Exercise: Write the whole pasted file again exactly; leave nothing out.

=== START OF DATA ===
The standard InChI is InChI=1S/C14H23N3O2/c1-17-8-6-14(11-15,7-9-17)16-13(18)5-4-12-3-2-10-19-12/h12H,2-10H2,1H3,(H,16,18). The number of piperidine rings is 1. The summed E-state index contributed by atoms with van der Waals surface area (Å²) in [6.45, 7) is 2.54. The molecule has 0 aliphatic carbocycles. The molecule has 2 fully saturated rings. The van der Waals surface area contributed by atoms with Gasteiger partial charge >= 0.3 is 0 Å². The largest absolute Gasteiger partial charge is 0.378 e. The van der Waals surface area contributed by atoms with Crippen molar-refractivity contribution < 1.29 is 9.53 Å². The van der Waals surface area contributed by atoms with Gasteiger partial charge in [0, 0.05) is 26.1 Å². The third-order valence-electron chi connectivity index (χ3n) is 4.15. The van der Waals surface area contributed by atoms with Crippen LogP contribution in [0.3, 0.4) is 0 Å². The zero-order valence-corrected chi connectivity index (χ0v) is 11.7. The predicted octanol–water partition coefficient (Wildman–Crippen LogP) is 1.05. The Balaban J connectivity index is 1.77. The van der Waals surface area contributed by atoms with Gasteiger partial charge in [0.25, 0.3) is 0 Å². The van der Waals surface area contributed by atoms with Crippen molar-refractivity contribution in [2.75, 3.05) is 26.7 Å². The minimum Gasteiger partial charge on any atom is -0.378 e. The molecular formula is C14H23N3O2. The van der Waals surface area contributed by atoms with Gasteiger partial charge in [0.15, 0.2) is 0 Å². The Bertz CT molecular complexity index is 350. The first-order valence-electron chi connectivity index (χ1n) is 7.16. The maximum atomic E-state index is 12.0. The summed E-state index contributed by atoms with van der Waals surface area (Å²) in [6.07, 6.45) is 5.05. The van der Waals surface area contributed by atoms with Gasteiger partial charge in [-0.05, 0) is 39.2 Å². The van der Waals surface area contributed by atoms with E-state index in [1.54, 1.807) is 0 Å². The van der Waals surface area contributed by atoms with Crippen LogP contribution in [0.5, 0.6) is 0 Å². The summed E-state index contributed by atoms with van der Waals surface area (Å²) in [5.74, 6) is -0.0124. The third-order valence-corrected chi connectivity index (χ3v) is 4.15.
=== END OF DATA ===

The standard InChI is InChI=1S/C14H23N3O2/c1-17-8-6-14(11-15,7-9-17)16-13(18)5-4-12-3-2-10-19-12/h12H,2-10H2,1H3,(H,16,18). The number of piperidine rings is 1. The summed E-state index contributed by atoms with van der Waals surface area (Å²) in [6.45, 7) is 2.54. The molecule has 0 aliphatic carbocycles. The molecule has 2 fully saturated rings. The van der Waals surface area contributed by atoms with Gasteiger partial charge >= 0.3 is 0 Å². The largest absolute Gasteiger partial charge is 0.378 e. The van der Waals surface area contributed by atoms with Crippen molar-refractivity contribution < 1.29 is 9.53 Å². The van der Waals surface area contributed by atoms with Gasteiger partial charge in [0, 0.05) is 26.1 Å². The third-order valence-electron chi connectivity index (χ3n) is 4.15. The van der Waals surface area contributed by atoms with Crippen LogP contribution in [0.3, 0.4) is 0 Å². The zero-order valence-corrected chi connectivity index (χ0v) is 11.7. The predicted octanol–water partition coefficient (Wildman–Crippen LogP) is 1.05. The Balaban J connectivity index is 1.77. The van der Waals surface area contributed by atoms with Gasteiger partial charge in [0.25, 0.3) is 0 Å². The van der Waals surface area contributed by atoms with Crippen molar-refractivity contribution in [2.75, 3.05) is 26.7 Å². The minimum Gasteiger partial charge on any atom is -0.378 e. The molecular formula is C14H23N3O2. The van der Waals surface area contributed by atoms with Gasteiger partial charge in [0.15, 0.2) is 0 Å². The Bertz CT molecular complexity index is 350. The first-order valence-electron chi connectivity index (χ1n) is 7.16. The maximum atomic E-state index is 12.0. The summed E-state index contributed by atoms with van der Waals surface area (Å²) in [6.07, 6.45) is 5.05. The van der Waals surface area contributed by atoms with Gasteiger partial charge in [-0.05, 0) is 39.2 Å². The van der Waals surface area contributed by atoms with E-state index in [1.54, 1.807) is 0 Å². The van der Waals surface area contributed by atoms with Crippen LogP contribution in [0.5, 0.6) is 0 Å². The summed E-state index contributed by atoms with van der Waals surface area (Å²) in [5.74, 6) is -0.0124. The third-order valence-corrected chi connectivity index (χ3v) is 4.15.